3658568Eminent Chinese of the Ch'ing Period, Volume 2 — UlgunggaFang Chao-ying

ULGUNGGA 烏爾恭阿 (H. 石琴主人), d. 1846, age about 70 (sui), prince and poet, was a descendant in the seventh generation of Jirgalang [q. v.]. The latter was the first Prince Chêng (鄭親王), but when his second son, Jidu [q. v.], inherited the princedom, the designation Chêng was altered to Chien 簡. In 1748 the princedom was taken from Jidu's branch of the family and given to Tê-p'ei [q. v.], a great-grandson of Jirgalang's brother. As Tê-p'ei had no heir the rank was given to Citungga 奇通阿 (d. 1763), a grandnephew of Jidu. In 1778 when Citungga's grandson, Jihana 積哈那 (H. 清修道人, 1758–1784), held the title, Emperor Kao-tsung, remembering the services of Jirgalang in founding the empire, decreed that the designation, Chêng, should be restored. Jihana had a bent for literature and possessed some skill as a painter. Ulgungga, eldest son of Jihana, became the third Prince Chêng in 1794 and the twelfth inheritor of Jirgalang's princedom. His long life as a prince was uneventful, but he performed well the duties belonging to his station. He accompanied Emperors Jên-tsung and Hsüan-tsung on some of their tours but, except for journeys to Mukden and Jehol, never went beyond the metropolitan area of Chihli. He spent his life collecting paintings and antiques, cultivating plants, and composing poems. A small collection of his verse, entitled 石琴室稿 Shih-ch'in-shih kao, was printed about the year 1845. The poems were written, for the most part, during his later years.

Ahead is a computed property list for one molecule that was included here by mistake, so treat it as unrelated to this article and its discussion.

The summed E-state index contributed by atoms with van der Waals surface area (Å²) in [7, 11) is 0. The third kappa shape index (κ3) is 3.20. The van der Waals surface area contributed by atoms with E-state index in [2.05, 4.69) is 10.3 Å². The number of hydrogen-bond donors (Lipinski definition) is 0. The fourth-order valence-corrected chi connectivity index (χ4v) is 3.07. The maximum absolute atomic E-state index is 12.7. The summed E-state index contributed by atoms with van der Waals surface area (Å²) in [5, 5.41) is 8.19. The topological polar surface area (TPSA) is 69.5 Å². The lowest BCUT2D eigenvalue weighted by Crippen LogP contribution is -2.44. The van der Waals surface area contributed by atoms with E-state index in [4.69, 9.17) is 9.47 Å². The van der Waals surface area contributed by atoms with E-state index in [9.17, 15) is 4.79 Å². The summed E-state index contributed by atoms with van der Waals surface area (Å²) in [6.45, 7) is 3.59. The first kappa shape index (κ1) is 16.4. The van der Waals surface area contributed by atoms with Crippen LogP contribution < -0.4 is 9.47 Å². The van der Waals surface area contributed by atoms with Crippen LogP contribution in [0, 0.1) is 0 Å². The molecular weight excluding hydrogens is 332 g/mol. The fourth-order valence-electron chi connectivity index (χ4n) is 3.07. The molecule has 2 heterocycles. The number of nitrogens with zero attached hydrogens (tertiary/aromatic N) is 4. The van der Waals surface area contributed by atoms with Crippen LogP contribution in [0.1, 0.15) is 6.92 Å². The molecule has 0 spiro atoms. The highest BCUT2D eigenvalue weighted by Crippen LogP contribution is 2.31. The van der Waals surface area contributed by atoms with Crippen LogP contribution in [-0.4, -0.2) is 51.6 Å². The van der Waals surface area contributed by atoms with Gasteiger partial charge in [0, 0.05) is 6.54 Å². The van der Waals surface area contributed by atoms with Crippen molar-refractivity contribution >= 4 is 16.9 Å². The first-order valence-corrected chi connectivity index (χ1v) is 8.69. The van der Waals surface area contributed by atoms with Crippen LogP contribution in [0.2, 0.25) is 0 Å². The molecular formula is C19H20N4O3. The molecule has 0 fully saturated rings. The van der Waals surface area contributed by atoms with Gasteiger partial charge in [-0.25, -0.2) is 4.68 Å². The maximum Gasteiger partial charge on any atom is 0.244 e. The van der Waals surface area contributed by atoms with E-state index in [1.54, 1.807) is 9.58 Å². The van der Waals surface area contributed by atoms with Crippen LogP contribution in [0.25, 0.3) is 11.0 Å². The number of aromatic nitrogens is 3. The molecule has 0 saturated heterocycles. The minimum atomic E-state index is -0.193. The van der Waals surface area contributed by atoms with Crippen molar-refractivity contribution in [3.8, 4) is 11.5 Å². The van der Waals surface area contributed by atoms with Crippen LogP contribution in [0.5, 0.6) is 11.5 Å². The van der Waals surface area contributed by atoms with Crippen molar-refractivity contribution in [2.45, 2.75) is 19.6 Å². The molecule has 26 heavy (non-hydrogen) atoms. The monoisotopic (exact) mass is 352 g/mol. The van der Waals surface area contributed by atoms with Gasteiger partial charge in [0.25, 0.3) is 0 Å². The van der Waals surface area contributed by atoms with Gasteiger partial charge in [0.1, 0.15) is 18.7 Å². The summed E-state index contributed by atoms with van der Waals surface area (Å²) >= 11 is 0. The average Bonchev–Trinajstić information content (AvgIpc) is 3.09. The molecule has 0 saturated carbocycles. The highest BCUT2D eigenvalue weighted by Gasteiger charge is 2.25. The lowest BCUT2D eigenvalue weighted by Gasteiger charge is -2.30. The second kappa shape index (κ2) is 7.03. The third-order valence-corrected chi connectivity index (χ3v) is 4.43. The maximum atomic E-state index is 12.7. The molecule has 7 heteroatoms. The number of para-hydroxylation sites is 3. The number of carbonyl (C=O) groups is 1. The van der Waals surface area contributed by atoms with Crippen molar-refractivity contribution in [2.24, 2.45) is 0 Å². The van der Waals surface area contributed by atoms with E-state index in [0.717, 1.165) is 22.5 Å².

Two of Ulgungga's sons, Su-shun [q. v.] and Tuan-hua (see under Su-shun), were politically active at the close of the Hsien-fêng period and precipitated the coup d'état of Empress Hsiao-ch'in and I-hsin [qq. v.] in 1861.

[1/167/23b–42a; 1/221/11a; 2/2/34b; 京師坊巷志 Ching-shih fang-hsiang chih 5/5a.]

Fang Chao-ying